Wisconsin Department of Corrections v. Schacht

PETITIONER: Wisconsin Department of Corrections
RESPONDENT: Schacht
LOCATION: The White House

DOCKET NO.: 97-461
DECIDED BY: Rehnquist Court (1986-2005)
LOWER COURT: United States Court of Appeals for the Seventh Circuit

CITATION: 524 US 381 (1998)
ARGUED: Apr 20, 1998
DECIDED: Jun 22, 1998

ADVOCATES:
David E. Lasker - Argued the cause for the respondent
Richard B. Moriaty - for petitioners
Richard Briles Moriarty - Argued the cause for the petitioners

Facts of the case

In 1996, Keith Schacht filed a state-court suit against the Wisconsin Department of Corrections and several of its employees (defendants), in their "personal" and in their "official" capacity, alleging that his dismissal violated the Federal Constitution and federal civil rights laws. After removing the case to federal court, the defendants asserted that the Eleventh Amendment doctrine of sovereign immunity barred the claims against the Department and its employees in their official capacity. The District Court granted the individual defendants summary judgment on the "personal capacity" claims and dismissed the claims against the Department and the individual defendants in their "official capacity." On appeal, the Court of Appeals concluded that the removal had been improper because the presence of even one claim subject to an Eleventh Amendment bar deprives the federal courts of removal jurisdiction over the entire case.

Question

May a State and its actors as defendants in a state-court suit, with claims arising under federal law, remove the case to federal court when some claims are subject to the Eleventh Amendment doctrine of sovereign immunity?

Media for Wisconsin Department of Corrections v. Schacht

Audio Transcription for Oral Argument - April 20, 1998 in Wisconsin Department of Corrections v. Schacht

William H. Rehnquist:

We'll hear argument next in Number 97-461, Wisconsin Department of Corrections v. Schacht.

Mr. Moriarty.

Richard Briles Moriarty:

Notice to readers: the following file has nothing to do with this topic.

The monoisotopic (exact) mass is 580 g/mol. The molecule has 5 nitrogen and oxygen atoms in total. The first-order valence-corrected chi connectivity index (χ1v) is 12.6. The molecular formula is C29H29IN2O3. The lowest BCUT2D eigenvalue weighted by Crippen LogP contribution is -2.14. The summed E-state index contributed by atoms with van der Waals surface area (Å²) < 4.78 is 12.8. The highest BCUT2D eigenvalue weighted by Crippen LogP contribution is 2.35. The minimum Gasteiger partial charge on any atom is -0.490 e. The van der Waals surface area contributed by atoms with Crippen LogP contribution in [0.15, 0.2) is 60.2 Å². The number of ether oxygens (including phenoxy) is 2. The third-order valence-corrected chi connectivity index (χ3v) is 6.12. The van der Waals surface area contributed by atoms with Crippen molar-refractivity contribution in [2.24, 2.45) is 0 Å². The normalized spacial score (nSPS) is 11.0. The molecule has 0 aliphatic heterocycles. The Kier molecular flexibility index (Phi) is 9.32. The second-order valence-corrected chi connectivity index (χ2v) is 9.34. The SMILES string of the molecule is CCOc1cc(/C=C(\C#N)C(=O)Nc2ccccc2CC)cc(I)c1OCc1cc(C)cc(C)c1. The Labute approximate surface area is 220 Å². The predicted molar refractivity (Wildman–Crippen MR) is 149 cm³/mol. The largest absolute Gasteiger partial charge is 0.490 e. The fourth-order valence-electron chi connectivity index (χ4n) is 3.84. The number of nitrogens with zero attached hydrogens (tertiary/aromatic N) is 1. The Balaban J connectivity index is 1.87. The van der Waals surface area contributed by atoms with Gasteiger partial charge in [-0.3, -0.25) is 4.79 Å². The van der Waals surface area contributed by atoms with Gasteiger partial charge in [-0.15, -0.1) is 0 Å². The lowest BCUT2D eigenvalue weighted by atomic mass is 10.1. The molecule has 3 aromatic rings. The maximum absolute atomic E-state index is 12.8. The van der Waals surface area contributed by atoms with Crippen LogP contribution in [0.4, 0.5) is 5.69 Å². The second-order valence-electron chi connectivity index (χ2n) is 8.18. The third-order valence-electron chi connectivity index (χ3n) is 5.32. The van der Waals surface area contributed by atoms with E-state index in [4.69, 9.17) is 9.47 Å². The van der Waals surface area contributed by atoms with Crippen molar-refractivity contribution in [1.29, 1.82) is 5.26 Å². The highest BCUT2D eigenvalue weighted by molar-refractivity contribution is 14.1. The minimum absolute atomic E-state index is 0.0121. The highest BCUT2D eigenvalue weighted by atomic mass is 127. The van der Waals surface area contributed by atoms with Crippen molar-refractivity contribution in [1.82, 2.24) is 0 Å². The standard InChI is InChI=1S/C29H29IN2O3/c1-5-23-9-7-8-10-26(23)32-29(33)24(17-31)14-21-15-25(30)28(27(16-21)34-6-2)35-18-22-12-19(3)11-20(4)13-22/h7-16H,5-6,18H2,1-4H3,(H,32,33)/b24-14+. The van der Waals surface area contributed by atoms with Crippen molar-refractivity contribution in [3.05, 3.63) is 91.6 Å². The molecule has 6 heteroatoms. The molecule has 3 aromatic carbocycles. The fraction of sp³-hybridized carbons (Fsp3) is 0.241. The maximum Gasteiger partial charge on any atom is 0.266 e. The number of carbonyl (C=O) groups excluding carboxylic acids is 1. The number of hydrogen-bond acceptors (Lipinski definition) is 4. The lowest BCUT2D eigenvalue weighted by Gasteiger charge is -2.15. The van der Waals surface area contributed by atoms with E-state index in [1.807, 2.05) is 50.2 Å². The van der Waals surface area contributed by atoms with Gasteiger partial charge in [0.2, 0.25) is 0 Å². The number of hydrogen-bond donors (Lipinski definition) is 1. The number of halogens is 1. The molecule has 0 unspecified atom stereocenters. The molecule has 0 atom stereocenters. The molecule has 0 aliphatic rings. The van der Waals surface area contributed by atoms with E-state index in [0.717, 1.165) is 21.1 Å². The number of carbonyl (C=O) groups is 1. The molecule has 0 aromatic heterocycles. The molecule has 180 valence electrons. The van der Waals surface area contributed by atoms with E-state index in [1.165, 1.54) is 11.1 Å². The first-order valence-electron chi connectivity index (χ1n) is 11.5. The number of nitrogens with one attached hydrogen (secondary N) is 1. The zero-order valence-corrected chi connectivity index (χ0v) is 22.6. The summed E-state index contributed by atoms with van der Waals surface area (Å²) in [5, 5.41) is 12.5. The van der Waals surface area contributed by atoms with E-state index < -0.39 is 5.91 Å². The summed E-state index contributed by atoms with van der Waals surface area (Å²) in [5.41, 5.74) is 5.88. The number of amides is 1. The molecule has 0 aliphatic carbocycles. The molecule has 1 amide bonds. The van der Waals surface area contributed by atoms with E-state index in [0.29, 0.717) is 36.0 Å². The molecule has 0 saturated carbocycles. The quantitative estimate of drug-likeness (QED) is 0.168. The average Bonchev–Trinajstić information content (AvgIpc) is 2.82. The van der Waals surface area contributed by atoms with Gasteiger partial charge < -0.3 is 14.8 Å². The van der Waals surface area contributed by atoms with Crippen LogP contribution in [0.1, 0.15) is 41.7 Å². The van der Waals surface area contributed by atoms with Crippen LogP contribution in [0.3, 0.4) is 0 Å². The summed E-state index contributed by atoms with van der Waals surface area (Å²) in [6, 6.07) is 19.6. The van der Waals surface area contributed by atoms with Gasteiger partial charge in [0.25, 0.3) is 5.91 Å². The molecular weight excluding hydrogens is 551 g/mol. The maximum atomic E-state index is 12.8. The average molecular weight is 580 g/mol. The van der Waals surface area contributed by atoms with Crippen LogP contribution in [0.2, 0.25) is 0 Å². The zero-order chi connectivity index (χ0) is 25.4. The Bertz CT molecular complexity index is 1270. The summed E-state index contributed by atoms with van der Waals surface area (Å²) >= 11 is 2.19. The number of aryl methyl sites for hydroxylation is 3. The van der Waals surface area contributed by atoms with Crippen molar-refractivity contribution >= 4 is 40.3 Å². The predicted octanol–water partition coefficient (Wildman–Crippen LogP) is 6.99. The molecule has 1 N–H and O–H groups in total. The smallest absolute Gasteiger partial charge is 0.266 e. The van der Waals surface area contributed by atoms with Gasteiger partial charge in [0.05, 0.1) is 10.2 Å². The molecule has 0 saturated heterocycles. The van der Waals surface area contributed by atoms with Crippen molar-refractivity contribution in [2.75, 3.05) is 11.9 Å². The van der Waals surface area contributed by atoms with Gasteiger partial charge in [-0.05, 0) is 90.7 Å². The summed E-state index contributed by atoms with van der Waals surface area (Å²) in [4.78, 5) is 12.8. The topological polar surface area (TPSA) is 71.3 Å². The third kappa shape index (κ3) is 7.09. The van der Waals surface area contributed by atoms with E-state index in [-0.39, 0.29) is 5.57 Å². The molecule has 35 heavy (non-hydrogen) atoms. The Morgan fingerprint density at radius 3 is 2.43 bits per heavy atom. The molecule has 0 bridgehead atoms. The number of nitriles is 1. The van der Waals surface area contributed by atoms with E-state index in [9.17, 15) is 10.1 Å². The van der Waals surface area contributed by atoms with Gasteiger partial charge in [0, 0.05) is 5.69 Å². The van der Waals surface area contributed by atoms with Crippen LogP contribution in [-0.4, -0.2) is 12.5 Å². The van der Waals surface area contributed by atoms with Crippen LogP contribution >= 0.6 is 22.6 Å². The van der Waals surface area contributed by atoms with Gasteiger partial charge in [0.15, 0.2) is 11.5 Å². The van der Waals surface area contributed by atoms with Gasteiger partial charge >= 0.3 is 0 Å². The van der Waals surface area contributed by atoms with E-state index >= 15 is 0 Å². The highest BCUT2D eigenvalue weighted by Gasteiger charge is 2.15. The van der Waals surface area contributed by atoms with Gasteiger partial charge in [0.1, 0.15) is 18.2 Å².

Mr. Chief Justice, and may it please the Court:

In this action substantial Federal questions were presented by the individual capacity claims respondent chose to make against Warden Catherine Farrey and the other Wisconsin employees who are defendants in this action.

He sued them personally under a Federal statute, section 1983, alleging violations of the Federal constitution.

Substantial Federal questions were presented.

Had this action proceeded in district court on an initial complaint, the district court would unquestionably have had original jurisdiction because substantial Federal questions were presented.

The potential, had this commenced in district court, the potential that those claims could have been barred by a sovereign immunity defense or any of those claims could have been barred by a sovereign immunity defense would not have affected original jurisdiction of the court.

This case instead was removed.

It arrived by removal rather than an initial complaint.

The analysis--

Sandra Day O'Connor:

It was removed, in effect, by the State.

Richard Briles Moriarty:

--It was removed by the State and the employees of the State sued both personally and officially.

Sandra Day O'Connor:

Right.

Now, if you're right that the official capacity claims and the claims against the State involve defendants who aren't persons under section 1983, why didn't the State just waive its Eleventh Amendment immunity?

I mean, you're perfectly safe.

Claims weren't going to go forward under 1983.

Did the State consider waiving the Eleventh Amendment immunity?

Richard Briles Moriarty:

Your Honor, there are--

Sandra Day O'Connor:

I mean, if you're right, I just don't see why the State didn't do it.

I don't... it doesn't make sense to me.

Richard Briles Moriarty:

--We return back to the decision on whether to remove.

The claims as to which sovereign immunity applied were really irrelevant because, whether this case was prosecuted in Federal court or State court, they would have been barred.

Sandra Day O'Connor:

Well, would you answer my question?

Richard Briles Moriarty:

I'm--

Sandra Day O'Connor:

Did the State waive its immunity?

Richard Briles Moriarty:

--It did not waive its immunity.

Sandra Day O'Connor:

But your position is those claims against... the official capacity claims and the claims against the State cannot proceed under 1983 because the State isn't a person.

Richard Briles Moriarty:

That's correct.

Sandra Day O'Connor:

Okay.